Bloggers Unite for Human Rights – Freedom of Speech and Freedom of the Press
Today bloggers are asked to help raise awareness of human rights issues through the Bloggers Unite. 2008 is the 60th Anniversary of the Universal Declaration of Human Rights, a landmark, yet often ignored, document. From it came the International Covenant of Civil and Political Rights, the European Convention on Human Rights and many other human rights conventions, human rights courts around the world, and awareness of abuses, and campaigns to fight these abuses.
Article 19 of the Universal Declaration of Human Rights states:
Everyone has the right to freedom of opinion and expression; this right includes freedom to hold opinions without interference and to seek, receive and impart information and ideas through any media and regardless of frontiers.
This is the Article that protects writers, journalists, and in the 21st Century, bloggers. Indeed, blogging perfectly captures the spirit of this Article. Blogging is the free exchange of opinion and imparting of ideas, across frontiers and without interference. Mostly.
I’m not going to go into the issues of access to blogs and the internet being blocked by some regimes, or the attempts to suppress the voices of bloggers. I support the Irrepressible Info campaign, which does a far better job of explaining this issue than I could.
Instead, I want to look at a very specific right of bloggers and writers, that flows from Article 19. Our right to hold opinions without interference implies ownership of our own ideas, of our words. It involves copyright. And it implies that others cannot take our words and use them without our permission.
Yet some feel they can. Shamefully, they are a group of people who benefit from the very protections of Article 19 that they flout. The mainstream media.
Please read this post by Zoe Margolis about reproduction of blog posts without permission or recompense by a national newspaper.
Blogger JonnyB discovered that the Mail on Sunday had lifted an entire blog post, word for word, and reprinted it without his permission.
The Mail on Sunday’s patronising response?
We generally take the view that blogs published on the internet have already been placed in the public domain by their authors and, in case of amateur writers, most people are happy to have their work recognised and displayed to a wider audience.
By this rationale, a large circulation newspaper is “in the public domain” as soon as it hits the stands. A book in a library is “in the public domain”. Where are the journalists and authors who will stand up and say “I would be happy with you reproducing my work without permission, as publishing is the same as putting something into the public domain”.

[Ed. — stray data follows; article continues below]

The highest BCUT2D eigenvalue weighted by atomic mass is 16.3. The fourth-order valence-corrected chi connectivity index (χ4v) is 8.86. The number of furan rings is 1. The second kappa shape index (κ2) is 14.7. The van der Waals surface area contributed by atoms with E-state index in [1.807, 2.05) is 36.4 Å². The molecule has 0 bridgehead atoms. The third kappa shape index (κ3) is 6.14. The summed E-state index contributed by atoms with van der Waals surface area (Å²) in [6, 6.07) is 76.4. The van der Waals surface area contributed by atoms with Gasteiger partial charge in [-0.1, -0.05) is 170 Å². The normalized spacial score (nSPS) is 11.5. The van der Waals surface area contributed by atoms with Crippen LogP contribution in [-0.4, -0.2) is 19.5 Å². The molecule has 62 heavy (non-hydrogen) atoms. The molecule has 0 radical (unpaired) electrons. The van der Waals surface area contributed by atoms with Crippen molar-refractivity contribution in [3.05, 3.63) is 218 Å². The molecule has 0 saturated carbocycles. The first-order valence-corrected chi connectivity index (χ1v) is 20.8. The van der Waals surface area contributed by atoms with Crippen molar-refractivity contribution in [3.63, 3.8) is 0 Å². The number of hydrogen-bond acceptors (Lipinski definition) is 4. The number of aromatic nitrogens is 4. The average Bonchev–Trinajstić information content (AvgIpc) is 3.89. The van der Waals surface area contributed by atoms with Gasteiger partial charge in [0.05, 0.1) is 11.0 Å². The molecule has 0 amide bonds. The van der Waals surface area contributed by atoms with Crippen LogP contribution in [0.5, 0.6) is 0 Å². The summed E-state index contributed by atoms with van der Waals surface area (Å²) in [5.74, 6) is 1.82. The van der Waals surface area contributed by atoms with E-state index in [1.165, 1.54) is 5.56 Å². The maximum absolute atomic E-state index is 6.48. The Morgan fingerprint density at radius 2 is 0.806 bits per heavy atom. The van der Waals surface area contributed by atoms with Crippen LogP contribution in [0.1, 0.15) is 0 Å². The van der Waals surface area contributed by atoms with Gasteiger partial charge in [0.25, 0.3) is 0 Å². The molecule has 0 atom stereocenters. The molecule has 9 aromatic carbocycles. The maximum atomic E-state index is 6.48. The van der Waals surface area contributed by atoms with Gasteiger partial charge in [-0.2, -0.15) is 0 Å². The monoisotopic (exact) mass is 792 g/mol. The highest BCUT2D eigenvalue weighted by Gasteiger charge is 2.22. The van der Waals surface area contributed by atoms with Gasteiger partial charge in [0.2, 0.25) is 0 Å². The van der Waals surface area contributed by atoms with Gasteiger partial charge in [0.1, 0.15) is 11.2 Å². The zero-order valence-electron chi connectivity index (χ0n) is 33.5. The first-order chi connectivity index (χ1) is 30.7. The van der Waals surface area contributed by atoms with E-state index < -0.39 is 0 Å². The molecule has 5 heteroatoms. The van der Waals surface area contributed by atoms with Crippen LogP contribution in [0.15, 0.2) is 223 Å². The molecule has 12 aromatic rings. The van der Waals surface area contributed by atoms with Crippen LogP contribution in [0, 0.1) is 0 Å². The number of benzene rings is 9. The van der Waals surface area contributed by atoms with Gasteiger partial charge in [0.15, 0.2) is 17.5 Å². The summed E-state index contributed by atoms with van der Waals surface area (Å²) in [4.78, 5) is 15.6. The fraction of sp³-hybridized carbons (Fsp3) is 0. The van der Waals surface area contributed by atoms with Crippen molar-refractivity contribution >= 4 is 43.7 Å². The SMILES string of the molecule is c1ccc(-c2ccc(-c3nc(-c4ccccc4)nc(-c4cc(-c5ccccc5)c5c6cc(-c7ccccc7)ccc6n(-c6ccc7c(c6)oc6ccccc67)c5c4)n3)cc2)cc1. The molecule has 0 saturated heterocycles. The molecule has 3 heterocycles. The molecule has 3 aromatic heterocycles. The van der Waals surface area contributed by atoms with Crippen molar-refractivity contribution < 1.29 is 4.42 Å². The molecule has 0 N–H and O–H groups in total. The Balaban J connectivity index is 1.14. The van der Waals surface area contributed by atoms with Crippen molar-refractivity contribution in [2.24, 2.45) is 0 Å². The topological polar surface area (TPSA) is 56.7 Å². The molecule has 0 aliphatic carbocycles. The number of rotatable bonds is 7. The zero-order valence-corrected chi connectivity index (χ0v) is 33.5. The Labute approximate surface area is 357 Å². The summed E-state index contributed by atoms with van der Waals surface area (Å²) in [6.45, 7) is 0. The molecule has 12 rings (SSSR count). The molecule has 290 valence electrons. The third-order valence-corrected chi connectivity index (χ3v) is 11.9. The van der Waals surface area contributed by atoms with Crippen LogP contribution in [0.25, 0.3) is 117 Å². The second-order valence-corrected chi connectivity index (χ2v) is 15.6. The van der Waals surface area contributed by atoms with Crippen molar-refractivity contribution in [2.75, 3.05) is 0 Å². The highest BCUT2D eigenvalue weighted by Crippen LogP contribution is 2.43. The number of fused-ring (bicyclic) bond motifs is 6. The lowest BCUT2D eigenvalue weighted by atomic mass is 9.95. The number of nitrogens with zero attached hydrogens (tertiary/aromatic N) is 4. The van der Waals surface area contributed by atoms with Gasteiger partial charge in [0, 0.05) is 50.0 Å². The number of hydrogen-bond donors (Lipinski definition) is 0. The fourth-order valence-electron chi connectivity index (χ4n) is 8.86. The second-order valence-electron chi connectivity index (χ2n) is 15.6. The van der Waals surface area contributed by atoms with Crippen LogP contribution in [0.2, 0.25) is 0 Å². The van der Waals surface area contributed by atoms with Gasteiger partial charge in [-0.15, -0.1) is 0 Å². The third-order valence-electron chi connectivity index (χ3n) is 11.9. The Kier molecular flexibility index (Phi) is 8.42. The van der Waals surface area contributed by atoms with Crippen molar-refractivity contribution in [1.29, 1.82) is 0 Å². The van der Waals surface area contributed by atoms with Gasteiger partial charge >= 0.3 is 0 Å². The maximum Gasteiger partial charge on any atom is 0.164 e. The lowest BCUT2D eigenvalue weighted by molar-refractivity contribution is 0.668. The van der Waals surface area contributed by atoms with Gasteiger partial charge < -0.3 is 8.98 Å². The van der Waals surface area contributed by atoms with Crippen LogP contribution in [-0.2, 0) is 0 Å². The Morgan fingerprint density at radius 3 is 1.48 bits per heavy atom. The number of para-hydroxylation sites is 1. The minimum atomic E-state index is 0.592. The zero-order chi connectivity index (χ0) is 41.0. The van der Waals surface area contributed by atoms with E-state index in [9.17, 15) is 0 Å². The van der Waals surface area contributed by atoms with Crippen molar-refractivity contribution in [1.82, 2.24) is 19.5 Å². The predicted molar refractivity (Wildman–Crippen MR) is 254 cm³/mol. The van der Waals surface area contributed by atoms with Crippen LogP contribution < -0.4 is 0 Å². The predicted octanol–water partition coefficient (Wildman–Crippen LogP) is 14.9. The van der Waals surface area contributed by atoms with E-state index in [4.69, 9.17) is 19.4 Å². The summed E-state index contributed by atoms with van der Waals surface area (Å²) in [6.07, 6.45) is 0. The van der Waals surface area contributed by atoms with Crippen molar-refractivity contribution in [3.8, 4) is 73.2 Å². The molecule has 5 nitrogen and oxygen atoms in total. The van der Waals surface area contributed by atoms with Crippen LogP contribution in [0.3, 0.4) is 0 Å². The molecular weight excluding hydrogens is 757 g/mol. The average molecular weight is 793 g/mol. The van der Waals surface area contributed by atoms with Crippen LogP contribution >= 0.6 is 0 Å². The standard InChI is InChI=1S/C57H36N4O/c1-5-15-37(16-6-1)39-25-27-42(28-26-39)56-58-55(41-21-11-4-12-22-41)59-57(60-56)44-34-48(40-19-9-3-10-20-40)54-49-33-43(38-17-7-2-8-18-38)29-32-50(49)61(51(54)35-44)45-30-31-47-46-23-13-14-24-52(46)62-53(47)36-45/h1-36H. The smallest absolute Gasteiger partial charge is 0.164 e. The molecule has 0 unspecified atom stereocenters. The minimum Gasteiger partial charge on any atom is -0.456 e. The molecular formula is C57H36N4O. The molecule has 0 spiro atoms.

Where are they? They don’t exist. And as for the amateur writers jibe, firstly many bloggers are professional writers, but secondly is the Mail on Sunday claiming that amateurs are exempt from copyright law, and therefore fair game?
I think not. The basic human right of freedom of expression means you are free to control how your expression is used by others. Because if you lose that control (having your work reproduced, redistributed out of context, edited) then you may decide not to express yourself again, and in that way a control has been placed on your freedom. Your right to express yourself and hold your opinions has been interfered with.
I do not charge people for reading this blog. I am, for now, an amateur writer. But I do not tolerate plagiarism. Note the footer of my blog – I use Copyscape to protect my work. I also have a Creative Commons Licence to cover all of my output. Had this happened to me, would the Mail on Sunday have been in breach of it?
My Licence is a Creative Commons Attribution-Noncommercial-No Derivative Works 3.0 License. You are free to share, copy and distribute my work, without seeking my advance permission. But only under certain conditions:
- Attribution – you must state that I was the author. In this case I presume the Mail on Sunday did so. This ensures you do not pass off the work as your own.
- No Derivative Works – you put it in its entirety, or not at all. This is to prevent people editing as they please, re-interpreting the work etc. Much of the work on this site is creative fiction, so re-interpretation undermines my own work. I won’t let you do that. Again, as the lift was word-for-word in JonnyB’s case, the Mail on Sunday would pass this stage.
- Noncommercial – I’m not making any money offering my expression to you, you can’t make any money from it either. The Mail on Sunday is a commercial newspaper. It’s use of other people’s work therefore cannot be anything other than commercial. As such, the Mail on Sunday would not have been allowed, under the terms of my Creative Commons Licence, to use my work.
Just because we choose to exercise our rights freely, does not mean that you are free to abuse those efforts. If a right is undermined for the little people, then soon that right erodes for the big people too. The press would do well to tread carefully around a right that is fundamental to their existence too.